U.S. Citizenship Being Relinquished Faster Than Ever By Wealthy Americans

The rate at which U.S. citizenship is being renounced by wealthy Americans has risen sevenfold since a crackdown on tax evasion four years ago.

Geneva’s Overseas American Academy has revealed around 1,780 Americans gave up their nationality at U.S. embassies in 2011 – that’s up from 235 in 2008. Those figures come directly from the government’s Federal Register. Indeed, the U.S. embassy in Bern, Switzerland had to redeploy staff to clear the queues of Americans wishing to relinquish their passports.

The U.S. remains the only nation in the Organization for Economic Cooperation and Development that taxes its citizens wherever they reside. An increased push to search for tax cheats in offshore centers, such as Switzerland means some of the 6 million Americans living overseas are now evaluating the cost of holding a U.S. passport.

Matthew Ledvina, a U.S. tax lawyer at Anaford AG in Zurich, says:

“It started with the fallout from UBS and non-U.S. banks feeling it’s too risky to deal with Americans abroad. It will increase because Fatca will require banks to track down people, some of whom will make voluntary disclosures before renouncing their citizenship.”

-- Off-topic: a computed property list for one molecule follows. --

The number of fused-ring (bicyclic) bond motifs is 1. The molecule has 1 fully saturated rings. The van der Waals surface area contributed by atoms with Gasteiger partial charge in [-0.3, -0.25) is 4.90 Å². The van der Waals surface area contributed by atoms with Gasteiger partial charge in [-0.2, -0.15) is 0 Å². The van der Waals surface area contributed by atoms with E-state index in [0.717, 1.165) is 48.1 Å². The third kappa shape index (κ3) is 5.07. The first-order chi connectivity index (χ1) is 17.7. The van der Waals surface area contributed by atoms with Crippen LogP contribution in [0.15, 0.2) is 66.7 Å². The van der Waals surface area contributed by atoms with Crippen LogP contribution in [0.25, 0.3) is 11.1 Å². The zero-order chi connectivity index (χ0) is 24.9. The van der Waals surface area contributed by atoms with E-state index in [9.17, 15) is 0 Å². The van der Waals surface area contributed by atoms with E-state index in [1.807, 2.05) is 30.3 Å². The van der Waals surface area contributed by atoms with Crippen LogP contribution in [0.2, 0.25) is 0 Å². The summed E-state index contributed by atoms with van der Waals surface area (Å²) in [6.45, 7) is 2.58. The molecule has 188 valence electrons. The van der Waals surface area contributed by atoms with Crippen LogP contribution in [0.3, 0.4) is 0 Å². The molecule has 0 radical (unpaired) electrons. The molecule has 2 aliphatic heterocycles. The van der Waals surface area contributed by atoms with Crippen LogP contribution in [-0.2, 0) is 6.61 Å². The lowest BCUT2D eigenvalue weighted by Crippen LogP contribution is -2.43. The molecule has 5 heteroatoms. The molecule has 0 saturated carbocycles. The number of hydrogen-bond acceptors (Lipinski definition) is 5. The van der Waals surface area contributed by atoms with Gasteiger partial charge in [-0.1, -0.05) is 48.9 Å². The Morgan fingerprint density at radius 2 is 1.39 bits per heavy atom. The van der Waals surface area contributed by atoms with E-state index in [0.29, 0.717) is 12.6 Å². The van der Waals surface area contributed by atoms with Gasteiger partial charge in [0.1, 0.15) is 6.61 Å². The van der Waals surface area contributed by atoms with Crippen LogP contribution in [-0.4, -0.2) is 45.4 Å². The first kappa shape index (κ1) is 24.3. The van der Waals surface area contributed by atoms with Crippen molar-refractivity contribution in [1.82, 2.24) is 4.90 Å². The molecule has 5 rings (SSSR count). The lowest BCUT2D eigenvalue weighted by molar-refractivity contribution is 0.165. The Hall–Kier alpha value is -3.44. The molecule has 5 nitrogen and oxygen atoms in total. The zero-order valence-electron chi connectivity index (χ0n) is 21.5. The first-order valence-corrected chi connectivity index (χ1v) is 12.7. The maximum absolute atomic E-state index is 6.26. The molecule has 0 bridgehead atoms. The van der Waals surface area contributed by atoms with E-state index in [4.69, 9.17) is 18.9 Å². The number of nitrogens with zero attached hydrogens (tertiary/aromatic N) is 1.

Switzerland is a popular choice for American expatriates who hand over their passports, as the process is relatively fuss-free. Individuals take part in a 10-minute renunciation ceremony in a booth with bullet-proof glass windows, while embassy staff check that exiting Americans are acting voluntarily and understand the implications of giving up their passports. One small $450 fee later, and their citizenship is renounced.

Within three months they are sent a certificate informing them they are no longer American citizens, and are not entitled to the services and protection of the U.S. government. It’s believed for many, renouncing their citizenship could mean saving millions in future taxes.

However, some believe overly potent tax laws are to blame. The 2010 Fatca law states that banks must hold back 30 percent from “certain U.S.-connected payments” to some accounts of American clients who don’t disclose enough information to the IRS. David Kuenzi, a tax adviser at Thun Financial Advisors in Madison, Wisconsin, says:

“There is incredible frustration at the audacity and imperial overreach of this law.”

How do you feel about tax avoidance amongst the wealthy, and is it the individuals or the government who are more accountable?